Featured image: Michael Niederweis © UAB


Reference: Tak, U., Dokland, T. & Niederweis, M. Pore-forming Esx proteins mediate toxin secretion by Mycobacterium tuberculosis. Nat Commun 12, 394 (2021). https://www.nature.com/articles/s41467-020-20533-1 https://doi.org/10.1038/s41467-020-20533-1


Provided by University of Alabama at Birmingham

Researchers Validate New Technique for Rapidly Diagnosing Herbicide-resistant Weeds (Agriculture)

A recent article in the journal Weed Science describes a new rapid ‘leaf-disk assay’ that uses chlorophyll fluorescence emissions to determine whether a weed is resistant to various systemic and contact herbicides

As the number of weed populations resistant to multiple herbicides continues to soar, it is clear that better tools are needed to help growers rapidly diagnose resistance issues. With more timely access to information, they can take earlier, proactive steps to keep resistant weeds from spreading.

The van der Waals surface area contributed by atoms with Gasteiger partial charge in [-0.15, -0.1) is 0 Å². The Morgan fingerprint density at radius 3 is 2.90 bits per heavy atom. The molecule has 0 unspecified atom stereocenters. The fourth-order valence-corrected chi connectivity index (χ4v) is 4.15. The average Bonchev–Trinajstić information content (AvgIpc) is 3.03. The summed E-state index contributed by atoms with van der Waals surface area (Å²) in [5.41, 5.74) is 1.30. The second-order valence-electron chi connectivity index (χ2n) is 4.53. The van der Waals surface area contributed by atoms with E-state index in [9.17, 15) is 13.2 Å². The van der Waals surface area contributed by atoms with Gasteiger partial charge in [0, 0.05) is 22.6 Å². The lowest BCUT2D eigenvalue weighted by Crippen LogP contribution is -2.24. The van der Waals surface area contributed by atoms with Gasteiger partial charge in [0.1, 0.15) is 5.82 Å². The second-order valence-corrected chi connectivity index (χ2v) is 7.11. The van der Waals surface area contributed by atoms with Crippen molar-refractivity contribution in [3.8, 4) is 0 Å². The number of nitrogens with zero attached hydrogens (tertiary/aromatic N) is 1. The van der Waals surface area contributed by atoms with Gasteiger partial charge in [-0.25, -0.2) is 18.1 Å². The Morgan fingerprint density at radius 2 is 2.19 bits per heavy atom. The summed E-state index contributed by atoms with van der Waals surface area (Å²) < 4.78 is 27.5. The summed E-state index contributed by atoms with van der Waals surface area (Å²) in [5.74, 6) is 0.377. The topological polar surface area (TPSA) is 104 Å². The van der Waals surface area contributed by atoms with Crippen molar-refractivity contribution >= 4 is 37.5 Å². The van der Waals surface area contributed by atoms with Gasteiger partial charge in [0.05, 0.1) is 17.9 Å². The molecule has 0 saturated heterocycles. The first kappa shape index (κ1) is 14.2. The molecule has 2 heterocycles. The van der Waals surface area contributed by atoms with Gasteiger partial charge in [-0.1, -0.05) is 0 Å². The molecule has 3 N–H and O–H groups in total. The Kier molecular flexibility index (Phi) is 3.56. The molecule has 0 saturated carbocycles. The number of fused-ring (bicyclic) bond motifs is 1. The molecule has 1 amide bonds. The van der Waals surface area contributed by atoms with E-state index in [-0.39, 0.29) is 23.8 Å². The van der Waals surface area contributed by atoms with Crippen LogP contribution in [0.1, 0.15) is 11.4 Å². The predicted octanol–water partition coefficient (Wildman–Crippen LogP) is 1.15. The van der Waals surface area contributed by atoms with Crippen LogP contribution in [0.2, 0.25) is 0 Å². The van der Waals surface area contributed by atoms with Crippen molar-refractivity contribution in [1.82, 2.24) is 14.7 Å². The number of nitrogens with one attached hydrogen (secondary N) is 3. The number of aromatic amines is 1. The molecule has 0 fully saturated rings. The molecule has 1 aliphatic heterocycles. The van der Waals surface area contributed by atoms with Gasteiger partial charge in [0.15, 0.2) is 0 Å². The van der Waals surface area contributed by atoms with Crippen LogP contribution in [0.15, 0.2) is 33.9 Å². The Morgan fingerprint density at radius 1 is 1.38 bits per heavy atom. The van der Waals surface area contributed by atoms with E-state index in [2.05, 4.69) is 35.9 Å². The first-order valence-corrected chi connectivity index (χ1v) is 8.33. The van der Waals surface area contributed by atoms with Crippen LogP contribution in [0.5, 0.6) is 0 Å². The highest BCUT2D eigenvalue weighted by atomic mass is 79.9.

A recent article in the journal Weed Science describes a new rapid “leaf-disk assay” that uses chlorophyll fluorescence emissions to determine whether a weed is resistant to various systemic and contact herbicides. In contrast to time-consuming and labor-intensive greenhouse screenings and population studies, leaf-disk assay results are available in about 48 hours.

In a recent research study, scientists were able to use the fluorescence technique to rapidly detect resistance to glyphosate, dicamba and fomesafen in broadleaf and grass weeds, including Palmer amaranth, waterhemp, kochia and goosegrass.

The assay clearly separated populations susceptible to herbicides from those that are highly resistant. It exhibited less sensitivity, though, in identifying populations with lower levels of resistance.

Though further work is needed to fine-tune the new test for greater precision, researchers say it holds great promise.